While Republican legislators are working to overturn the federal health care reform law, the state office which handles securities and insurance is working on creating laws to implement the reforms.
State Sen. Jonathan Windy Boy, D-Box Elder, said in an interview earlier this week that legislators were briefed on the bills that would set Montana’s implementation of the Patient Protection and Affordable Care Act, the reform bill passed by Congress and signed into law by President Barack Obama in March.
“This would lay the groundwork for the state situation, how we will be dealing with that,” Windy Boy said, adding that if the state does not set its own regulations, the federal government will step in to implement the changes.
The series of bills proposed for state Auditor Monica Lindeen’s office are moving to the floor at the same time as a series of bills are working through the system to prevent implementation of some or all of the act, including a bill proposed in the Senate to force state Attorney General Steve Bullock to join a lawsuit trying to overturn the health care reform.
Other bills take action including declaring the federal act “invalid, null, void and unenforceable in Montana,” and sending a referendum to the voters of Montana to allow all individuals and employers to choose whether to purchase or participate in health insurance, in opposition to a requirement of the health care reform.
Lindeen has requested four bills specific to implementation of the reform.
House Bill 105, sponsored by Rep. Robyn Driscoll, D-Billings, would provide the auditor with the authority to review and approve health insurance premium rates.
According to the fact sheet on the bill provided by the auditor’s office, Montana is one of few states in the nation where the insurance commissioner, the auditor in Montana, does not have the authority to review and disapprove unreasonable rate increases implemented by health insurance companies.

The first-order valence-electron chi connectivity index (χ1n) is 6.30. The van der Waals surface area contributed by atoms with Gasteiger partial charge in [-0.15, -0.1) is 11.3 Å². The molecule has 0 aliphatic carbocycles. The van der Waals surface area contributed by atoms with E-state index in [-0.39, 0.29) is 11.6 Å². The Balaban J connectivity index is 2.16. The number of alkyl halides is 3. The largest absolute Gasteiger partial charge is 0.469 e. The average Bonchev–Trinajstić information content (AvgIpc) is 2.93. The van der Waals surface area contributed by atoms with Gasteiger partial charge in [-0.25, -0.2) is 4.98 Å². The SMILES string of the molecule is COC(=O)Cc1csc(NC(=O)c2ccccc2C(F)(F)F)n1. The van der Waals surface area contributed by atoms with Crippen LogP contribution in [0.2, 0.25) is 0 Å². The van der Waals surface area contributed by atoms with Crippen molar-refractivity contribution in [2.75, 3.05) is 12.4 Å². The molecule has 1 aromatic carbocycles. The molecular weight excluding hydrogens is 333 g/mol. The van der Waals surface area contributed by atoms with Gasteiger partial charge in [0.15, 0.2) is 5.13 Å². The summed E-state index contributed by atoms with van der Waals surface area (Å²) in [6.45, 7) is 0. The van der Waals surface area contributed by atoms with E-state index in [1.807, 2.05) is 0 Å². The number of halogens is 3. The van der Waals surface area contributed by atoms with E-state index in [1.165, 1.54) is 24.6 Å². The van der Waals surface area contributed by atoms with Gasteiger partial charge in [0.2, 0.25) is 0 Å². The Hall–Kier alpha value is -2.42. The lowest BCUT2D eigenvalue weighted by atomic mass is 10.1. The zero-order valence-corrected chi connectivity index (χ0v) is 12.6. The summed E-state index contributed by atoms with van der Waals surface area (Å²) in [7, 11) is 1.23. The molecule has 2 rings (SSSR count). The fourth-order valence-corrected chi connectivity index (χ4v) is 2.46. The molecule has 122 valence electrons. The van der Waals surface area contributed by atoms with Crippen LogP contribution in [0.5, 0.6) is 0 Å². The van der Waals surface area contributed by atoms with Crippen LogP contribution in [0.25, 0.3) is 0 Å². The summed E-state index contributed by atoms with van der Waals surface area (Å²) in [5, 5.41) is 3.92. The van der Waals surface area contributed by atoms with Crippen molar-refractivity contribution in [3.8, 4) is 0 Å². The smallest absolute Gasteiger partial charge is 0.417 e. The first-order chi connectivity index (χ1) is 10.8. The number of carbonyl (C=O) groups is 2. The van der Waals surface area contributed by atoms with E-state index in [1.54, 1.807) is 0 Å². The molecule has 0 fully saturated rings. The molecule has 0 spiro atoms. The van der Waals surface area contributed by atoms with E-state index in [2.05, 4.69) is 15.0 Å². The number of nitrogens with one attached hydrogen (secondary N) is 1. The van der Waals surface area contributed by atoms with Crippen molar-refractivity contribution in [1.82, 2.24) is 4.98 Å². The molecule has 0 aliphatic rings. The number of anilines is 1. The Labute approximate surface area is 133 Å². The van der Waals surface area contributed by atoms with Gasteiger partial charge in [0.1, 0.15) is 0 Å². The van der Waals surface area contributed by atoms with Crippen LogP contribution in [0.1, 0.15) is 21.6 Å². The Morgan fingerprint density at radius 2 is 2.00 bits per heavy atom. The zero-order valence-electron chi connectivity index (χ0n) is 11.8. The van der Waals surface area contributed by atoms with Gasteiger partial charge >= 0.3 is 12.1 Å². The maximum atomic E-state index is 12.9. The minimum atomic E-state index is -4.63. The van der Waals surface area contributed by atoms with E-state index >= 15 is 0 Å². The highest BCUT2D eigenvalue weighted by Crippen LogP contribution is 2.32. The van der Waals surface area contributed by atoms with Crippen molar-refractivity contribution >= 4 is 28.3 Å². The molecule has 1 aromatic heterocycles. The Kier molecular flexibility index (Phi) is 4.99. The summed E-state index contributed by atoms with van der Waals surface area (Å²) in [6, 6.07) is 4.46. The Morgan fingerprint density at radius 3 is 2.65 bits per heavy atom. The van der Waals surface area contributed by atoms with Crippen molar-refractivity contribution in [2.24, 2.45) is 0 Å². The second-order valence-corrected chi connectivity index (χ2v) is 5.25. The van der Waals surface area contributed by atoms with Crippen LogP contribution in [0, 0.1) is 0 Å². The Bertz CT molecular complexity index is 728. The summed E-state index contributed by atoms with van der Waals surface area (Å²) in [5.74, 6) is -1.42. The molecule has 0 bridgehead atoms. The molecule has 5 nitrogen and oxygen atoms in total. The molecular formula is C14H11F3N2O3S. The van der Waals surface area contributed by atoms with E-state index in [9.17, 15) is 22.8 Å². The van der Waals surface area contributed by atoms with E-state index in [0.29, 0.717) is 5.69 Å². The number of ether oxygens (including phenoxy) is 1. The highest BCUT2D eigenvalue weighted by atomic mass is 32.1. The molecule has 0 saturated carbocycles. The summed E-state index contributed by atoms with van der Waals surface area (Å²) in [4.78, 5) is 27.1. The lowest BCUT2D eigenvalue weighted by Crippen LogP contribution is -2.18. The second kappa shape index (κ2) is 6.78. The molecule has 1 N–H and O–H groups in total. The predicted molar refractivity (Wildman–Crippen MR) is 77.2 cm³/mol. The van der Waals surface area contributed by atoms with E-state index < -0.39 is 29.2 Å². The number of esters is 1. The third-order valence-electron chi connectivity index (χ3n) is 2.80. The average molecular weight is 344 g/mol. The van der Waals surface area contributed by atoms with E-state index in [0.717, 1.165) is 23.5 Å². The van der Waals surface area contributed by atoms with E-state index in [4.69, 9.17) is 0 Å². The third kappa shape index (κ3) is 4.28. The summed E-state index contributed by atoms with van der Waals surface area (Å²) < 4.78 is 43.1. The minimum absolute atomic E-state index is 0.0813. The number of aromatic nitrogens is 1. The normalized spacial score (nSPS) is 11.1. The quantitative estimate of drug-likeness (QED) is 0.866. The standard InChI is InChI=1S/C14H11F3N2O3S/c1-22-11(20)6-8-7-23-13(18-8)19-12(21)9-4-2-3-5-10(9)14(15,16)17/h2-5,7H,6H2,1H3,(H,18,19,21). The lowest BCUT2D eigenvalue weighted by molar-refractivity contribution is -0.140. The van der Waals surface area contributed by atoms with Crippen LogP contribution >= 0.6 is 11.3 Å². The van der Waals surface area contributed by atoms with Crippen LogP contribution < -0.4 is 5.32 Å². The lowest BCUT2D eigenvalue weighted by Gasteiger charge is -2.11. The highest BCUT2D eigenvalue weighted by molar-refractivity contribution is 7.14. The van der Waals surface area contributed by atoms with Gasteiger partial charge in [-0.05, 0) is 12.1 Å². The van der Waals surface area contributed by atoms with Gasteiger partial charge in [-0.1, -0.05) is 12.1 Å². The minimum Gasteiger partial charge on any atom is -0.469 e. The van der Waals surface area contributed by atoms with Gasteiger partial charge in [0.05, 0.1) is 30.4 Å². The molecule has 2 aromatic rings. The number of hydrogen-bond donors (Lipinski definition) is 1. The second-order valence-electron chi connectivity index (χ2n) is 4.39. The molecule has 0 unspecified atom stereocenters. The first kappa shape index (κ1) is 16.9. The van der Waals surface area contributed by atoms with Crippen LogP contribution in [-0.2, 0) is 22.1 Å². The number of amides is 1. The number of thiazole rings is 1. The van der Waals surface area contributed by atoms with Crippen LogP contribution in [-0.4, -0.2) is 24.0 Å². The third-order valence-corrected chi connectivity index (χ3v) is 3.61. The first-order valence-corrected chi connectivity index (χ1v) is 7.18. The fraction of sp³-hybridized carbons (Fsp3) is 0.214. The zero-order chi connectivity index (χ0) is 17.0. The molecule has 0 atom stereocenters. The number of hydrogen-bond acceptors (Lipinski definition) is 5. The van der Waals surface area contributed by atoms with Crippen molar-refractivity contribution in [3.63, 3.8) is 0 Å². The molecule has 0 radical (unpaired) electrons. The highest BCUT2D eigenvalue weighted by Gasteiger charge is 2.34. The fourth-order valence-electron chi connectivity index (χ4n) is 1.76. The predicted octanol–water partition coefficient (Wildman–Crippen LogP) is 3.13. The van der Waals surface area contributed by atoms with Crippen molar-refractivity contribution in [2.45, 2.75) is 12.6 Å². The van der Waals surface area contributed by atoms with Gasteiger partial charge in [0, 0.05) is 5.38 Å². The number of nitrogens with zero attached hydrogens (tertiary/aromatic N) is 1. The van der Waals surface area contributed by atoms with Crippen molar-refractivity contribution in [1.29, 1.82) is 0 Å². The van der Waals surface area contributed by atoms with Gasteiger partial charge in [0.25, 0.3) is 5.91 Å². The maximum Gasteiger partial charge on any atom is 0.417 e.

If the legal authority is not granted to the auditor, the fact sheet says, the federal Office of Consumer Information and Insurance Oversight of the federal Department of Health and Human Services would enforce federal regulations on health insurance premiums in Montana.
House Bill 124, sponsored by Rep. Chuck Hunter, D-Helena, would create an online marketplace for consumers to compare rates, benefits and quality and help in the purchase of qualified health plans, the auditor’s fact sheet said.
The plans would be placed on tiers based on out-of-pocket costs, with the plans offered by private insurance companies. The insurance offered would not be run by government or be a government-run plan, the fact sheet says.
House Bill 128, sponsored by Rep. Pat Noonan, D-Ramsay, would implement several specific requirements of the federal health care reform.
Those changes include:
• Prohibiting policies from placing lifetime limits or annual limits for essential benefits;
• Prohibit using pre-existing conditions in children younger than 19 to exclude them from insurance coverage, excepting some grandfathered plans;
• Requiring health plans that offer dependent coverage to extend coverage to dependents until they reach age 26, whether they are married or single;
• Prohibiting insurance companies from requiring a co-payment, co-insurance, or deductible for preventive health services;
• Allowing the choice of pediatricians as primary care physicians for children;
• Prohibiting cancellation of coverage due to a mistake by an applicant about their health information, with rescission only possible if an insured intentionally misrepresented material facts that relate to their health in the application.
The fact sheet says if Montana does not implement HB 128, consumers will have to ask questions and file complaints on these issues with the federal Department of Health and Human Services, which probably would set up a federal office in Montana to admister its operations.
House Bill 129, sponsored by Rep. Gary MacLaren, R-Victor, would implement the National Association of Insurance Commissioners model for insurance review and grievance and appeals processes for health insurance decisions. The existing Montana law on the process would be pre-empted by the federal law in July if HB 129 is not passed, the fact sheet says.
If the Montana law is pre-empted, the federal Office of Consumer Information and Insurance Oversight would oversee the process, the fact sheet says.